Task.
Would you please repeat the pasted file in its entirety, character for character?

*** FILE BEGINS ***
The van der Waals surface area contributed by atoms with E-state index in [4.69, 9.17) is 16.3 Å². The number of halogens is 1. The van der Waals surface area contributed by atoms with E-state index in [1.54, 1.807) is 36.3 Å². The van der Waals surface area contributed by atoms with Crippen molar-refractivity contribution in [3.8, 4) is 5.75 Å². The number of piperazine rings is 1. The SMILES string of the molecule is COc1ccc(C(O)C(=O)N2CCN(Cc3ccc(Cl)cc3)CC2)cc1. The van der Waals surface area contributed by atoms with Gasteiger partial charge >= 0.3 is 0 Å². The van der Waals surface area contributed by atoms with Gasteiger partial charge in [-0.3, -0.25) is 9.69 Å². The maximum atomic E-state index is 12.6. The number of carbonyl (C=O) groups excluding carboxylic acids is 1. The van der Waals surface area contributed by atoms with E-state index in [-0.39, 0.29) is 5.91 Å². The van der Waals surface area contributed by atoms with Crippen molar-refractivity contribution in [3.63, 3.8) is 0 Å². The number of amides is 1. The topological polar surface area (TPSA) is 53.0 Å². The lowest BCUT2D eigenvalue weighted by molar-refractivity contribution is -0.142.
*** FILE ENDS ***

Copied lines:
The van der Waals surface area contributed by atoms with E-state index in [4.69, 9.17) is 16.3 Å². The number of halogens is 1. The van der Waals surface area contributed by atoms with E-state index in [1.54, 1.807) is 36.3 Å². The van der Waals surface area contributed by atoms with Crippen molar-refractivity contribution in [3.8, 4) is 5.75 Å². The number of piperazine rings is 1. The SMILES string of the molecule is COc1ccc(C(O)C(=O)N2CCN(Cc3ccc(Cl)cc3)CC2)cc1. The van der Waals surface area contributed by atoms with Gasteiger partial charge >= 0.3 is 0 Å². The van der Waals surface area contributed by atoms with Gasteiger partial charge in [-0.3, -0.25) is 9.69 Å². The maximum atomic E-state index is 12.6. The number of carbonyl (C=O) groups excluding carboxylic acids is 1. The van der Waals surface area contributed by atoms with E-state index in [-0.39, 0.29) is 5.91 Å². The van der Waals surface area contributed by atoms with Crippen molar-refractivity contribution in [3.63, 3.8) is 0 Å². The number of amides is 1. The topological polar surface area (TPSA) is 53.0 Å². The lowest BCUT2D eigenvalue weighted by molar-refractivity contribution is -0.142.